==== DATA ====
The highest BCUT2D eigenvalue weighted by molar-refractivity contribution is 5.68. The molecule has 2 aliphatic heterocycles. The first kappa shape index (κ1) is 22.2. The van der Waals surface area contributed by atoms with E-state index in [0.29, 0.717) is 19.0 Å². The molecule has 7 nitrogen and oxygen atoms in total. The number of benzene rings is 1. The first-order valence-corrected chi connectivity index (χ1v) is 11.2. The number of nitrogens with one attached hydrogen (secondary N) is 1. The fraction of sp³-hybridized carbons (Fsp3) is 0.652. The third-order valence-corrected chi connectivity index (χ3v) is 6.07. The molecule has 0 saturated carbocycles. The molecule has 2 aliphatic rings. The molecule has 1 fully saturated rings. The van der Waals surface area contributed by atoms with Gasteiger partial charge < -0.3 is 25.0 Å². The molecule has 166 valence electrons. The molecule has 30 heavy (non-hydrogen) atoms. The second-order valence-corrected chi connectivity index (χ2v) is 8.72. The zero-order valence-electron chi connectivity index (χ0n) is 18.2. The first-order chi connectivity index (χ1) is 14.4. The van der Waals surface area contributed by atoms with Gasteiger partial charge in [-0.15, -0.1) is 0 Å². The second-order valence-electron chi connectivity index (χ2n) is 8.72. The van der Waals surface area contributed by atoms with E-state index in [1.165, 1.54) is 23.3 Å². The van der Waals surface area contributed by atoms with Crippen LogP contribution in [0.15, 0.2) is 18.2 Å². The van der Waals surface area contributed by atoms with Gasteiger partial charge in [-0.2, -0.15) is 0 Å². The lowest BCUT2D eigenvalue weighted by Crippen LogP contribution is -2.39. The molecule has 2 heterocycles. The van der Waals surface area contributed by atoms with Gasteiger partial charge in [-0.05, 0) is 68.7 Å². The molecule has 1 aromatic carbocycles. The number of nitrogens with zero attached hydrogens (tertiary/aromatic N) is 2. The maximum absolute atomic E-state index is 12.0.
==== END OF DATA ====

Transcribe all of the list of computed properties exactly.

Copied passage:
The highest BCUT2D eigenvalue weighted by molar-refractivity contribution is 5.68. The molecule has 2 aliphatic heterocycles. The first kappa shape index (κ1) is 22.2. The van der Waals surface area contributed by atoms with E-state index in [0.29, 0.717) is 19.0 Å². The molecule has 7 nitrogen and oxygen atoms in total. The number of benzene rings is 1. The first-order valence-corrected chi connectivity index (χ1v) is 11.2. The number of nitrogens with one attached hydrogen (secondary N) is 1. The fraction of sp³-hybridized carbons (Fsp3) is 0.652. The third-order valence-corrected chi connectivity index (χ3v) is 6.07. The molecule has 0 saturated carbocycles. The molecule has 2 aliphatic rings. The molecule has 1 fully saturated rings. The van der Waals surface area contributed by atoms with Gasteiger partial charge < -0.3 is 25.0 Å². The molecule has 166 valence electrons. The molecule has 30 heavy (non-hydrogen) atoms. The second-order valence-corrected chi connectivity index (χ2v) is 8.72. The zero-order valence-electron chi connectivity index (χ0n) is 18.2. The first-order chi connectivity index (χ1) is 14.4. The van der Waals surface area contributed by atoms with Gasteiger partial charge in [-0.15, -0.1) is 0 Å². The second-order valence-electron chi connectivity index (χ2n) is 8.72. The van der Waals surface area contributed by atoms with E-state index in [1.165, 1.54) is 23.3 Å². The van der Waals surface area contributed by atoms with Crippen LogP contribution in [0.15, 0.2) is 18.2 Å². The van der Waals surface area contributed by atoms with Gasteiger partial charge in [-0.2, -0.15) is 0 Å². The lowest BCUT2D eigenvalue weighted by Crippen LogP contribution is -2.39. The molecule has 2 heterocycles. The van der Waals surface area contributed by atoms with Gasteiger partial charge in [-0.05, 0) is 68.7 Å². The molecule has 1 aromatic carbocycles. The number of nitrogens with zero attached hydrogens (tertiary/aromatic N) is 2. The maximum absolute atomic E-state index is 12.0.